Astra Blog: Tuamotus (Part 3) 05.07.08 - 13.07.08

Jeremy & Sally Paul
Wed 16 Jul 2008 00:07

Astra Blog: Tuamotus (Part 3) 05.07.08 – 13.07.08





At 6am we weighed anchor to leave Kauehi, unfortunately the chain and anchor had got tangled in the rocks and we had to use Astra to drive it out, in the process we destroyed the shackle on the anchor and the shackle on the snubber.  Not a technique we shall be repeating in a hurry. On the plus side it woke up both Charlie and George.  Once outside the pass we hoisted the sails and with a comfortable breeze of 15-20 knot we set off on a broad reach in the direction of Fakarava.


As we approached Fakarava, a sail (which later turned out to be Spindrift a Moody 64) was spotted 2Nm ahead going for the same pass.  Unable to resist a bit of competition, Jeremy and Ash slipped into race mode and gave chase.  We caught up with them just as we reached the entrance to Passe Garuae and together we motored through the pass towards the village of Rotoava.


With adrenaline still pumping after our unofficial contest, we launched the tender in record time and quickly set about going ashore. Walking along the seafront under the palm trees we found a fantastic restaurant that modestly described itself as a ‘snack’. The setting was delightfully informal, the décor consisting of nothing more than driftwood and shells. We sat out on the terrace overlooking the lagoon and enjoyed some refreshing drinks and some excellent French cuisine: canard; foie gras; carpaccio of tuna with ginger and garlic; and some incredibly succulent steaks. 


The situation promised to improve further: we were informed that the 2 week long Heiva celebration was underway and that there was to be traditional music and dancing in the village that evening. We were not disappointed: dressed in flowers, palms and coconuts, the dancers wowed the crowd with incredibly rapid vibrating to the sound of the drums.   


Sunday was a day of relaxation and the crew spent most of it snorkelling in ever decreasing circles around a coral head in the anchorage where among other residents there were a couple of enormous giant morays and some white tip sharks.  In the evening, Charlie, Ash and George went ashore for a couple of beers at the ‘snack’.


On Monday morning, Jeremy, Sally, Ash and George went diving with local dive shop Te Ava Nui.  Jean Christophe took us just outside Passe Garuae and after giving the cameraman a head start we plunged in and dropped to 20-25m.  It was a pleasant and straightforward dive with myriad reef fish and the ever present sharks.  We returned to Astra for a quick lunch before Jeremy, Sally and Ash headed back for the afternoon deep drift dive through Passe Garuae.  The dive RIB dropped us outside the pass and the group descended rapidly in order to get down and hold onto the rocky slope so as not to be swept away by the current prematurely.  After 10 minutes watching grey reef sharks and the odd silver tip shark we let go and were swept at about 5 knots through gullies, past jagged coral heads which seemed to come hurtling towards us, and through a rather surprised group of sharks, until we reached Ali Baba, a narrow, 20 metre deep trench which we dropped into to shelter from the current.  There were hundreds of grouper congregated there for mating and they were fairly robust in their efforts to scare us off.  However, they were slightly less intimidating than the grey reef sharks that were circling around inquisitively.  Finally we surfaced in the rough over-falls caused by the incoming tide just inside the pass to be picked up by the dive RIB.  An absolutely fantastic dive was had by all.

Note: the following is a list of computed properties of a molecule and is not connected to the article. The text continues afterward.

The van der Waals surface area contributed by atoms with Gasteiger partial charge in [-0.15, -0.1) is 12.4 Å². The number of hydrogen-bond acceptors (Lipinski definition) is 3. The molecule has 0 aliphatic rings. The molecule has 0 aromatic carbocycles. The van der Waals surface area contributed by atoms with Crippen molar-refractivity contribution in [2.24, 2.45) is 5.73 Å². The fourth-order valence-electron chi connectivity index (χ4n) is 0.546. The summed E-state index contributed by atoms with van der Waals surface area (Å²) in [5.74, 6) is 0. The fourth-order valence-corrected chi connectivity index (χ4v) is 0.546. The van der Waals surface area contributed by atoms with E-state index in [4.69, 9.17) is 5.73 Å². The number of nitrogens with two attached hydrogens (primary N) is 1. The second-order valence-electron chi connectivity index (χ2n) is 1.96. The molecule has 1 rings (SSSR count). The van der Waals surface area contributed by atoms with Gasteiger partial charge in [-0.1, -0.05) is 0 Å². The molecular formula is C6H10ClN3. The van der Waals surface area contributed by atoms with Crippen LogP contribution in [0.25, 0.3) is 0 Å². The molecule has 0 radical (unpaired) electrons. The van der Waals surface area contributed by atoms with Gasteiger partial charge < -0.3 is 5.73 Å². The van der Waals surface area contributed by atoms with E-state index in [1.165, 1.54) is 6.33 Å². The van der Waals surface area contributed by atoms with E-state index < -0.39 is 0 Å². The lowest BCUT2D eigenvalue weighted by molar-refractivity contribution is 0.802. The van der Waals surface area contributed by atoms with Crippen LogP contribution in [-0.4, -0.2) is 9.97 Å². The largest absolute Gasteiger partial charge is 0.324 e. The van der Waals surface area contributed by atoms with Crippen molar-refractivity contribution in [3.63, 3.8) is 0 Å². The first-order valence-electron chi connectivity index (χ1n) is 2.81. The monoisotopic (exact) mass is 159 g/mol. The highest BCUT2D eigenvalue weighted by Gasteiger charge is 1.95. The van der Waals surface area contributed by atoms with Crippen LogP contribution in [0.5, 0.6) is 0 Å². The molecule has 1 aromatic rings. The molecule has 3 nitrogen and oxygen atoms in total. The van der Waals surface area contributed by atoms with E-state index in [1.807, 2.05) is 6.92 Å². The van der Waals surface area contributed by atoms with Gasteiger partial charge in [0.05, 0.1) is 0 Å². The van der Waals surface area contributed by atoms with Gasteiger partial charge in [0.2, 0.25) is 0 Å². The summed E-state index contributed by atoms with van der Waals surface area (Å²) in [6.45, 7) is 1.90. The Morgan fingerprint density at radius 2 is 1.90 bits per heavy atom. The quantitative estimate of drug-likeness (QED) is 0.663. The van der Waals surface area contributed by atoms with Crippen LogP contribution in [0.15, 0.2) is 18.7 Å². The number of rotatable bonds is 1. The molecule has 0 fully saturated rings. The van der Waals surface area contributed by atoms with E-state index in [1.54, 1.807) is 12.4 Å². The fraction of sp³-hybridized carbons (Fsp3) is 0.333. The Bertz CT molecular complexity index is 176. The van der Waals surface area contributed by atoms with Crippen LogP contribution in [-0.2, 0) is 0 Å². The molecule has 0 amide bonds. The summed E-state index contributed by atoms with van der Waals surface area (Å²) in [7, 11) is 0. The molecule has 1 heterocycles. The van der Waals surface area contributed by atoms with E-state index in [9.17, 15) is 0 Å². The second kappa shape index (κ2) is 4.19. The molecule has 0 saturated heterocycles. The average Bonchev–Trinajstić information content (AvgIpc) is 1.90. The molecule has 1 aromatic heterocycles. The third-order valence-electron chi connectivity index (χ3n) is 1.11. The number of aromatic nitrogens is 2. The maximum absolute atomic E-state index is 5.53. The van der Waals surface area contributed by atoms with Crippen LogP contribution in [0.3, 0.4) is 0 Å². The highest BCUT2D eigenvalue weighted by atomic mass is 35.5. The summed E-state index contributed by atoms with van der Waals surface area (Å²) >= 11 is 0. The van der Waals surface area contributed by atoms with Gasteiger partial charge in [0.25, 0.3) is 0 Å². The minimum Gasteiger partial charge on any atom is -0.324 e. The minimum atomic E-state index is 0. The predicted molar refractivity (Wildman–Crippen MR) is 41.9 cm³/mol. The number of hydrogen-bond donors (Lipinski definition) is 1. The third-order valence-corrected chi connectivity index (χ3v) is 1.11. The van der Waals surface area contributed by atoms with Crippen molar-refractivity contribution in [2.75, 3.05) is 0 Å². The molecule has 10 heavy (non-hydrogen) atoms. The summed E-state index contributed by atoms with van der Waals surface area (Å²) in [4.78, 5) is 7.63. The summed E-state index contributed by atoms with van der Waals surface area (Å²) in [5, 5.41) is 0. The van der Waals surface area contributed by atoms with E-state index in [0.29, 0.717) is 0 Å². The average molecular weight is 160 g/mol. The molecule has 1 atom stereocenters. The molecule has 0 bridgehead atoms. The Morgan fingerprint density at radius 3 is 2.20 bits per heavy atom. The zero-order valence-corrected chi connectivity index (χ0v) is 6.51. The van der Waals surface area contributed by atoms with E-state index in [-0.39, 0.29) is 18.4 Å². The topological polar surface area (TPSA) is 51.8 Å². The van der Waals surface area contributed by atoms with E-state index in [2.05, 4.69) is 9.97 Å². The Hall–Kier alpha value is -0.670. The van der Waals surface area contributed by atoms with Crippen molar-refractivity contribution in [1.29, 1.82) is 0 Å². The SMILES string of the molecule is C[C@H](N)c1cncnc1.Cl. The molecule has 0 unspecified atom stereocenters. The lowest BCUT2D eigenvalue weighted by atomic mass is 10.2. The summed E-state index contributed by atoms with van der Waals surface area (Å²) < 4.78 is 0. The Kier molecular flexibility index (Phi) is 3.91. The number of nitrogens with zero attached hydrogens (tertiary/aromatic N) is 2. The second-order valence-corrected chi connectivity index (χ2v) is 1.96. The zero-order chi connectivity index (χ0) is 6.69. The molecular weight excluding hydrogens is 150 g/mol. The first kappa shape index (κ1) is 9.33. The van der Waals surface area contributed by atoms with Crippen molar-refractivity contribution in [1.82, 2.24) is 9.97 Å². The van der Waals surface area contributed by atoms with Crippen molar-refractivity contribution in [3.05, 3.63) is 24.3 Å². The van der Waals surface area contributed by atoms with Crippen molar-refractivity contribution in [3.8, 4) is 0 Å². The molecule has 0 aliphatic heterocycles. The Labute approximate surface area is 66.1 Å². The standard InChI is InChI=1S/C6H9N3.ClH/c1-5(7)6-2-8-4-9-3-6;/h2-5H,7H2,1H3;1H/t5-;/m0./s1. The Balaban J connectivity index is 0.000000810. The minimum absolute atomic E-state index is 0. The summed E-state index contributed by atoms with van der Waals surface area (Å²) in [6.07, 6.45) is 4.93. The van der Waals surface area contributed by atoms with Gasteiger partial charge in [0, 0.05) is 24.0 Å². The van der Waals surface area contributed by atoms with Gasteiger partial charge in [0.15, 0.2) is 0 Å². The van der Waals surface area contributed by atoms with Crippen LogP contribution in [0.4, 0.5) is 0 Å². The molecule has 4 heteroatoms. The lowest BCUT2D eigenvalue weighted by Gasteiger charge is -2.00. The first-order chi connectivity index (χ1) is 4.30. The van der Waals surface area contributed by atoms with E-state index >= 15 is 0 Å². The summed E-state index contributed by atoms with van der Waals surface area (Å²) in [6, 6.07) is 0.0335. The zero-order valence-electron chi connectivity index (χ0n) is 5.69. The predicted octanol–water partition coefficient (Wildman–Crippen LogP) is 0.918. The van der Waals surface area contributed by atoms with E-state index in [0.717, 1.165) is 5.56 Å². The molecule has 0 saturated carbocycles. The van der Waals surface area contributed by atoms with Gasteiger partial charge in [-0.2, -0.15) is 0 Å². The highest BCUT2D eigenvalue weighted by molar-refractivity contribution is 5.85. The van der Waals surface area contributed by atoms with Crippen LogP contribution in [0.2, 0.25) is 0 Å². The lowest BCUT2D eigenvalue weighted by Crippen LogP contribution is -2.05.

After the dive, a Dutch couple, Alex and Maroos, came back to Astra for a drink.  It was agreed that Sally and Jeremy would meet them at their hotel the following day to go snorkelling for pearls.  Sally writes:


We arrived slightly late (typical) and caught up with everyone snorkelling 100 yards off the hotel pontoon. The owner dived down and brought up 3 metal mesh baskets with 10 oysters in each, which was extremely heavy. Luckily we were on hand with the dinghy and took them all ashore. On arrival we all then chose our oysters and he proceeded to open them, and it was pot luck to the quality of the pearl. The pearls are grafted into the gonads of the oysters, and this is where he sliced into to retrieve them. We were hoping his knife did not slip into his own which were on display through a fetching pair of underpants.


We had our two pearls made into necklaces, one of which will be going to the lucky “Black Pearl competition” winner Charlie Beckley, and I am wearing the other one.  Meanwhile Ash, Charlie and George snorkelled around the coral head again to take pictures of the moray eel.


Mid-afternoon we left Rotoava and motored 15Nm down the east side of the lagoon from Rotoava to Oreihara dodging the odd coral head along the way.  We anchored at sunset just in time for a walk and a snorkel.